Secret Marketer: Brands claim customer experience is a top priority, really they’re just paying it lip service

Brands are just paying lip service to customer experience as requests for call centre staff to improve the service are being met with resistance.

I have to admit, I am not the most patient person. I am even less patient when it comes to being put on hold by so-called ‘customer service departments’. We are all familiar with the inevitable message, “your call is very important to us, we will be with you shortly”, while you die a little bit at the other end of the line.

We are hearing a lot about customer experience lately. I cannot help thinking, however, that brands are really just paying lip service to it.

Our high street banks are supposedly embracing customer experience while at the same time operating branches with no till staff.

This is the big opportunity in marketing: the selling of ‘experiences’ versus the selling of ‘things’. It is the experience of having and driving a new car that we like; the car is just an object. Far too little thought is invested in the experience and for bigger companies, there is the constant pressure to standardise and commoditise experiences.

Yet talking directly to a well-trained person behind the counter or on the phone is often the best possible customer experience of the lot, and one that really lowers the cost of customer acquisition by improving retention.

This particular piece of insight does not appear to have crossed the mind of our chief financial officer and CEO. When the discussion comes up about increasing the number of people in the call centre, or increasing the hours they are available, I meet a wall of resistance.

Despite our having identified customer experience as a priority, developed plans and refined them, now that the time has come to implement, the bean-counters are rowing back. They point to the cost for each extra ‘head’ and the lack of positive effect on the bottom line.

Of course, I do talk in terms of customer experience driving cohesion across communications and I try to drum home the brand experience following through on our proposition.

I have brand measure improvements and their link to the bottom line. However, this is the one challenge that they do not teach you how to handle in marketing textbooks: when facts, figures and logic don’t convince.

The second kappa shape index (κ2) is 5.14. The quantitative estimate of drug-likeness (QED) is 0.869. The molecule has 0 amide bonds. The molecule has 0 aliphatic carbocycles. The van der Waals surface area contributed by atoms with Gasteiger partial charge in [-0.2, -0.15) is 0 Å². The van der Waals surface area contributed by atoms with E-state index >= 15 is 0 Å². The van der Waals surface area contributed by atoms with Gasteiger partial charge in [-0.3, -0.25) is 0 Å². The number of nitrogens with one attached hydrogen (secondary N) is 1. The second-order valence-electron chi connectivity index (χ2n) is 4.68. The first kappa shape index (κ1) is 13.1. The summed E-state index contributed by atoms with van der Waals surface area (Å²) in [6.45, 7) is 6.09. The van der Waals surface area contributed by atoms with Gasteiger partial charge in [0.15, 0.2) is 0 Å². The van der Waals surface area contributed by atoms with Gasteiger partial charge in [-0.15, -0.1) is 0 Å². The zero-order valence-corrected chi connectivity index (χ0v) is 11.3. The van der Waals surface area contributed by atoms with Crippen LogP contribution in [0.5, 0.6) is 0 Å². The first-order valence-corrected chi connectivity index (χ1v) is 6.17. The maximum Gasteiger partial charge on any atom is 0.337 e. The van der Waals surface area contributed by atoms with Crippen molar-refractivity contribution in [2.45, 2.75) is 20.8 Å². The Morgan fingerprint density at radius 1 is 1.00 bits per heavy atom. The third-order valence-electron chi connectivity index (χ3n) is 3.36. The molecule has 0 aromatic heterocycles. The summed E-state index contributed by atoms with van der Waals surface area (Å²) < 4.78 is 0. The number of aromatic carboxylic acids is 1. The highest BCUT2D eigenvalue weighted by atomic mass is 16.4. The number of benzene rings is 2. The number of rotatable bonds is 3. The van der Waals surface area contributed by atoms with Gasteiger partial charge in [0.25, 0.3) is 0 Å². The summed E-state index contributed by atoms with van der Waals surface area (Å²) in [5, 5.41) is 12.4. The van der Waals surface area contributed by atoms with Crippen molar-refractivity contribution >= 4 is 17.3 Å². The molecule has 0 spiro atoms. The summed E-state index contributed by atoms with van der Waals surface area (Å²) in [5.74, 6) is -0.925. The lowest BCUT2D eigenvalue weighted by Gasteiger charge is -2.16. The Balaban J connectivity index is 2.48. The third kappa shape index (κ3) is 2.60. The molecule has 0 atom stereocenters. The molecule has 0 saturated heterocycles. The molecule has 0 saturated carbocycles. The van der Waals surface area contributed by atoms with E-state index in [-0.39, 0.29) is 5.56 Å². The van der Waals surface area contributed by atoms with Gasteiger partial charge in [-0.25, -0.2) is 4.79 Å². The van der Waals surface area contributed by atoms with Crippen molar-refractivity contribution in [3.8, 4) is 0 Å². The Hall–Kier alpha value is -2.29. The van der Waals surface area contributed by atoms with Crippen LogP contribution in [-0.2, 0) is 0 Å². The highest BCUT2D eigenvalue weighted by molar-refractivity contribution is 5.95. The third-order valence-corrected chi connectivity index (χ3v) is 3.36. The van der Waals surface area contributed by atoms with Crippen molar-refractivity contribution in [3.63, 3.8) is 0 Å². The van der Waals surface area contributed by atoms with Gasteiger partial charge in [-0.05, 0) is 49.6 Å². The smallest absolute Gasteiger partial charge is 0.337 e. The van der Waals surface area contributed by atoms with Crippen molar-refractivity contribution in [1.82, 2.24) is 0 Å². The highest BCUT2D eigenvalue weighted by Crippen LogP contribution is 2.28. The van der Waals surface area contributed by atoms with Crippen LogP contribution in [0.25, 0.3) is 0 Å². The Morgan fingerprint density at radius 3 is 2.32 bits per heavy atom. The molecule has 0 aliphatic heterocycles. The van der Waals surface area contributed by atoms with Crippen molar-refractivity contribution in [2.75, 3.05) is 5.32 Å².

In times like this, a well-thumbed copy of the Machiavelli’s ‘The Prince’ can come in handy.

I am in the process of building support among the other members of the management team, appealing to their self-interest and showing how this is going to reduce costs on the operational side of the business, so we can present a unified front.

The next monthly management meeting should be fun. Wish me luck.

Latest from Marketing Week


Access Marketing Week’s wealth of insight, analysis and opinion that will help you do your job better.

Register and receive the best content from the only UK title 100% dedicated to serving marketers' needs.

We’ll ask you just a few questions about what you do and where you work. The more we know about our visitors, the better and more relevant content we can provide for them. And, yes, knowing our audience better helps us find commercial partners too. Don't worry, we won't share your information with other parties, unless you give us permission to do so.

Register now


Our award winning editorial team (PPA Digital Brand of the Year) ask the big questions about the biggest issues on everything from strategy through to execution to help you navigate the fast moving modern marketing landscape.


From the opportunities and challenges of emerging technology to the need for greater effectiveness, from the challenge of measurement to building a marketing team fit for the future, we are your guide.


Information, inspiration and advice from the marketing world and beyond that will help you develop as a marketer and as a leader.

Having problems?

Contact us on +44 (0)20 7292 3703 or email

If you are looking for our Jobs site, please click here